I love Sharon Begley, Newsweek’s science columnist, because she makes me realize I had a false notion in school: that I hated, or at least could not get interested in, science. Of all the columns I read diligently in Newsweek every week, hers tends to be the one that most inspires me to make connections with workplace issues.
Last week, for example, she wrote a column call What’s Really Human? about the fallacy of psychologists drawing conclusions about “universal human nature” from their typical lab experiments. These experiments usually use college students as lab rats, and the college students are almost always from WEIRD cultures, an acronym that stands for “western, educated, industrialized, rich and democratic.” The result, predictably, is that we conclude certain traits are universal when they are actually culture-specific. The examples she gives range from things things like optical illusions to a sense of fairness and justice. “While some scientists express skepticism that a discovery about college sophomores applies to, say, Tsimane tribesmen of Amazonia, all too many findings are cast as illuminating The Human Mind,” she says.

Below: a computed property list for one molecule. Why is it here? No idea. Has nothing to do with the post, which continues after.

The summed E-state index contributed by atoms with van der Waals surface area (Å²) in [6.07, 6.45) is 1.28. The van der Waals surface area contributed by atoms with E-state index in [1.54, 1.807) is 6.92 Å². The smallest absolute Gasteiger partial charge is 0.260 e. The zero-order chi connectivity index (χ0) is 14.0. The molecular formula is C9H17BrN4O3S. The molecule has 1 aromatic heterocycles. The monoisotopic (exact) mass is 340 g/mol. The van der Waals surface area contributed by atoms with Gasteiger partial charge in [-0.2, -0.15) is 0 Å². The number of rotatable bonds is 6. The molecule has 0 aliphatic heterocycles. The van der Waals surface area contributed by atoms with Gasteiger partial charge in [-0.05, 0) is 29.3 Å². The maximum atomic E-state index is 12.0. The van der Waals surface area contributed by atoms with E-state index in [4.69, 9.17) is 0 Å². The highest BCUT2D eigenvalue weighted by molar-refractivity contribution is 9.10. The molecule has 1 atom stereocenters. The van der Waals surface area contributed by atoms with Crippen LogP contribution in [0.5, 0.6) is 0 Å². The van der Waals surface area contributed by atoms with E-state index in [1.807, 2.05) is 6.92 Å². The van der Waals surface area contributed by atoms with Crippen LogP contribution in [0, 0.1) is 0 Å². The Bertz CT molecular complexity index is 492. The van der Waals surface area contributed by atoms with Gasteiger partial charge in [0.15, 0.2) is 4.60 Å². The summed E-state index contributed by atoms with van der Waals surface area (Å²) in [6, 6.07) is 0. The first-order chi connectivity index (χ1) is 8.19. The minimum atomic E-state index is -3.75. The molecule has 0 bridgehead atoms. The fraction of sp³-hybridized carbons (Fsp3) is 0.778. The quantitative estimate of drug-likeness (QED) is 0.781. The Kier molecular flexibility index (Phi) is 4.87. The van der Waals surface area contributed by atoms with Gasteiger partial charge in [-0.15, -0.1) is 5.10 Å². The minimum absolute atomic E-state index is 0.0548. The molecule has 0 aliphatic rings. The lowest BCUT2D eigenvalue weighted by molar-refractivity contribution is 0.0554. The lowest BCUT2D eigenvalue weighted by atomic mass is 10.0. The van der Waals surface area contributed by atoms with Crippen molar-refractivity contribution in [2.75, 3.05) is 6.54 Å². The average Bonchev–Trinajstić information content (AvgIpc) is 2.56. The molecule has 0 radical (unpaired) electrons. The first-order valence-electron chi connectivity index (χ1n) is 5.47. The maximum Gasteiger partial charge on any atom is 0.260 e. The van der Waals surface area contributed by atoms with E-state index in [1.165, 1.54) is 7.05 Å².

We continue to do this in the workplace, don’t we? Everything we “know” about creating an engaged workforce comes from the organizational development theories of WEIRD cultures. I can’t help but think that it’s usually a good thing; who wants to argue against the notion that employees who are treated well will perform better, or that positive feedback will create a motivational atmosphere? But we also assume that the same things that westerners find motivational or rewarding will be equally so to employees of other cultures. For how long have we been repeating the idea that managers should “praise in public and censure in private?” In some cultures, where community is more important than the individual, public praise is terribly embarrassing.
What examples do you have?